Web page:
Kenan, G. (Director). (2009). City of Ember [Motion picture]. United States: 20th Century Fox.
Interest Level: 5-8
Genre: Action & Adventure, Kids & Family, Science Fiction, Fantasy
Language: English
Subtitles: English, French, Spanish
Rated: PG
Running Time: 94 minutes

“What if there is an exit from Ember?” – Doon Harrow

Everyone is literally afraid of the darkness in the movie City of Ember based on the first book of the Books of Ember by Jeanne DuPrau. They live in fear of the lights extinguishing as the generator fails. The city was created by the Builders, a team of scientists and engineers that hoped that building an underground city to escape “the end of the world” mankind would survive and future generations may be able to live in an environment not knowing of the devastation on the Earth’s surface. As time goes on in the city of Ember beyond the Builders’ desired 200 year plan, the generator begins to fail, the food is running low, and the city’s structure is collapsing. Ember has already ran out of time and the box with directions to exit the city is lost after the seventh Mayor and when found it’s purpose is unknown, the fate of Ember is left to two teenagers, Lina and Doon to save themselves and all of mankind.

As Lina and her friend Doon piece together the puzzle of how to escape from what’s left of the scraps of directions by the Builders, they gather whatever information they can as they begin working in the community after their completion of school. Lina is a messenger and Doon a pipeworks technician, and the two highly inquisitive and observant friends discover clues on wall, floors, and two plastic keys, one in Lina’s possession and the other in the Mayor’s. Together, knowing that leaving their city is against the law, they still plan their escape. The path begins with the technician lockers (rafts in disguise) in the Pipeworks to the Generator room where the water meets with the river and ends at a staircase leading to the Earth’s surface.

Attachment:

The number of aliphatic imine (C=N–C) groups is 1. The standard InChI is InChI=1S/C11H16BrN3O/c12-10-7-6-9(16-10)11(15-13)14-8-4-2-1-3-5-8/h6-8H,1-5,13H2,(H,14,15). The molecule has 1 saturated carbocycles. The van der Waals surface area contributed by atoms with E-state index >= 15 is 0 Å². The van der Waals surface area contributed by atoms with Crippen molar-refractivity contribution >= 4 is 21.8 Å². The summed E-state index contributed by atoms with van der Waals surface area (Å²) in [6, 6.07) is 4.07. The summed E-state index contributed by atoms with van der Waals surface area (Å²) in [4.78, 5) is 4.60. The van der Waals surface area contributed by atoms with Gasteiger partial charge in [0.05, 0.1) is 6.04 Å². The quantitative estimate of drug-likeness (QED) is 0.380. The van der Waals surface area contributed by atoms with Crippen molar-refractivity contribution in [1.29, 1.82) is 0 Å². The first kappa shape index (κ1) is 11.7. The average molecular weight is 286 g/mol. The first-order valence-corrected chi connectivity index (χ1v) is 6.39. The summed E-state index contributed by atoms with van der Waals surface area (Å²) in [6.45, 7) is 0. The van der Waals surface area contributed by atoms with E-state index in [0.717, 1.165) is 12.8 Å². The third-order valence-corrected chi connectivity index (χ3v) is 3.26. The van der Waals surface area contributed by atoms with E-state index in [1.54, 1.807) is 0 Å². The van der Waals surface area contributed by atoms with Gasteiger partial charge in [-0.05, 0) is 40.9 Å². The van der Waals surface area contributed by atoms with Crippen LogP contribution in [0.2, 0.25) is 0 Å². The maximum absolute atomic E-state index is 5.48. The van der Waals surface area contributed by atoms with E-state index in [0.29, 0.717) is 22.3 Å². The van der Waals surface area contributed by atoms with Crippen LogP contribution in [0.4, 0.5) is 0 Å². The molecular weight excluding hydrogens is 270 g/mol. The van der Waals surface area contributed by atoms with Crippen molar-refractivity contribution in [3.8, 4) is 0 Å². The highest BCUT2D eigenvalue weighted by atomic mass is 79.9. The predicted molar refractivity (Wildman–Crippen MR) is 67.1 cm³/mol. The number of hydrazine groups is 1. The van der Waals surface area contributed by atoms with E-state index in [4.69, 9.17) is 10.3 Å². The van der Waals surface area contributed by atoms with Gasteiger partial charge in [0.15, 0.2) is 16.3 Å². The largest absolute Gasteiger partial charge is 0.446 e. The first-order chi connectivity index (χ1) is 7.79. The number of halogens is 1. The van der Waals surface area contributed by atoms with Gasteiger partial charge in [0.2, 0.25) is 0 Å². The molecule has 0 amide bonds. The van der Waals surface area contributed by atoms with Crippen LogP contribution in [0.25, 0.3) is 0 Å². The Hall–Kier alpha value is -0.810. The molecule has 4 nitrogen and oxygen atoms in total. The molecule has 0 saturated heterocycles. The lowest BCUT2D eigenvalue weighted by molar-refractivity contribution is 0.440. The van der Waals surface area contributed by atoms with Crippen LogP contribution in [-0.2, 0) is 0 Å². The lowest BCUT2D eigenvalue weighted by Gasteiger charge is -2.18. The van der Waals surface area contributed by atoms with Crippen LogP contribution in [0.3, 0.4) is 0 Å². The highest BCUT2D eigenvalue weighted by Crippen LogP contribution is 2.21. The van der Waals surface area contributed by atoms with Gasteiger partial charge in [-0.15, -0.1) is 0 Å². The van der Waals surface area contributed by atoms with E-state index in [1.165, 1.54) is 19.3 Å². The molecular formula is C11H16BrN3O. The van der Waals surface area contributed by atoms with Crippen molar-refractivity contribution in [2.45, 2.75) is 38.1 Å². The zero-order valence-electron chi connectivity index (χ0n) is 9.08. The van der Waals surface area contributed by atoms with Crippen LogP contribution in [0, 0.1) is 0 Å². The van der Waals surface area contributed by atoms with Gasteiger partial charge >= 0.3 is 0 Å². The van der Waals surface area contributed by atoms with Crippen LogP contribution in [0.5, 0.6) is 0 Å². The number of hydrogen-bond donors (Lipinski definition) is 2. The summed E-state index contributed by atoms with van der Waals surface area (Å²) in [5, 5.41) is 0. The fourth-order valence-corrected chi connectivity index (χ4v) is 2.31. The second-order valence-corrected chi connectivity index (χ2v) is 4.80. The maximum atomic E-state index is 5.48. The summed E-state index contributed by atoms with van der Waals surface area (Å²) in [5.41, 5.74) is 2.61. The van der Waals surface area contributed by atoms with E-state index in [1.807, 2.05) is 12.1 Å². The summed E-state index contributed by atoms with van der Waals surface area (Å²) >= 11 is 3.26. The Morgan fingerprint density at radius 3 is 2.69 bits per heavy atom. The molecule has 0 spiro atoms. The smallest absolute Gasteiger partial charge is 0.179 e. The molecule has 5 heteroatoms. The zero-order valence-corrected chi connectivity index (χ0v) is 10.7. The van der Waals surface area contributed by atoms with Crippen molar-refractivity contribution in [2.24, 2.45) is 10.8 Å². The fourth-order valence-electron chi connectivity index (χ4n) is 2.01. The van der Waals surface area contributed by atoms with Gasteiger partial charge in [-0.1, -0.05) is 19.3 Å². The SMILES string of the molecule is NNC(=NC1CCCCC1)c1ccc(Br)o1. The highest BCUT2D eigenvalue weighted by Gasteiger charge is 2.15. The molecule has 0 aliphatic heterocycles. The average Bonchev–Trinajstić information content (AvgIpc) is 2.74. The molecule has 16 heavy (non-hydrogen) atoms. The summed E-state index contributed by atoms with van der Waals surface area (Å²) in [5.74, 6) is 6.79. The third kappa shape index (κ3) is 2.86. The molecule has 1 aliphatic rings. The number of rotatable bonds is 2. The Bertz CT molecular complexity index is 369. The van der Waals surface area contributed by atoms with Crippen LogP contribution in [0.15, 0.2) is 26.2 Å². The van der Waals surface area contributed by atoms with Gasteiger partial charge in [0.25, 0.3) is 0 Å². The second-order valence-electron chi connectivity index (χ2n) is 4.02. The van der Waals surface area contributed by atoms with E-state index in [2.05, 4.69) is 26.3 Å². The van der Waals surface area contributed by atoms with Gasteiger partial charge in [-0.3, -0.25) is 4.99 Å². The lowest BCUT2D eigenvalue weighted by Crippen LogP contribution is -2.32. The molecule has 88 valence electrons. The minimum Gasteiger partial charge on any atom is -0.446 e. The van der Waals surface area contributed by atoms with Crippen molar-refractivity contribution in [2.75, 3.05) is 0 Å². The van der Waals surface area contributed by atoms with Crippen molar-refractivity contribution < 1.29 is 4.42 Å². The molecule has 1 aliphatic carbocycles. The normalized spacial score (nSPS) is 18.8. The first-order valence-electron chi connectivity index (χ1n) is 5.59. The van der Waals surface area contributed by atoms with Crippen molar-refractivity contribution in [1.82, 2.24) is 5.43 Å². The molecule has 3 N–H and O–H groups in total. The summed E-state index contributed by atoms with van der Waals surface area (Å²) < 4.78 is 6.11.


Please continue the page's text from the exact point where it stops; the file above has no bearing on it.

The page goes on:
As Lina and Doon escape from the generator room to the outside of Ember it may seem reminiscent to some of an amusement park log ride. I am glad to know that matches will remain enough in tack to still ignite 200 years after a nuclear holocaust… Maybe the theory about Twinkies needs to be reconsidered. On the Earth’s surface, the two are initially despondent as they see only darkness, unaware of the difference between night and day growing up underground with only artificial lighting. When the sun rises, Lina discovers the sky is blue as she imagined in her drawings and together they discover a crack in the Earth from which they can see Ember and send a message tied to a rock to all the other inhabitants with directions how to leave.

The characters include; Lina Mayfleet (Saoirse Ronana), descendant of the seventh mayor of Ember who found a box with directions from the Builders how to exit the city. Poppy (Amy and Catherine Quinn) is the little sister of Lina. Doon Harrow (Harry Treadaway), closest friend to Lina Mayfleet, conspires to escape Ember. Loris “Barrow” Harrow (Tim Robbins), Doon’s father and close friend of Lina’s father that died in their attempt to escape Ember many years prior. Sul (Martin Landau) a narcoleptic loony pipeworks technician that’s in charge of training Doon, and Clary (Marianne Jean-Baptiste), a greenhouse worker and friend to Lina’s father end up being Lina’s and Doon’s greatest aids in their escape to the Earth’s surface. And, Ember’s current Mayor, Mayor Cole (Bill Murray) hides the impending doom of the city from its inhabitants as he hoards food and plans his own escape.

City of Ember was rated a 6.4 by IMDb and a 53% by Rotten Tomatoes, yet a review by Teen Ink states that the movie was “quite impressive”. The city itself appears similar to the overly crowded and filthy living during the 19th century British industrial Revolution as seen in films based off of the work of Charles Dickens such as Oliver Twist (2005) or the PBS Masterpiece Classic, The Tales of Charles Dickens. Thought the first part of the movie may seem a little dull, the overall story, set design, action in the second half, and actors/actresses makes this a film appealing to those of all ages, particularly tweens since DuPrau’s Books of Ember are considered middle-grade novels. The quest to save the lives of others and following clues may remind older viewers of the movie The Goonies or a more recent film such as The Forbidden Kingdom.

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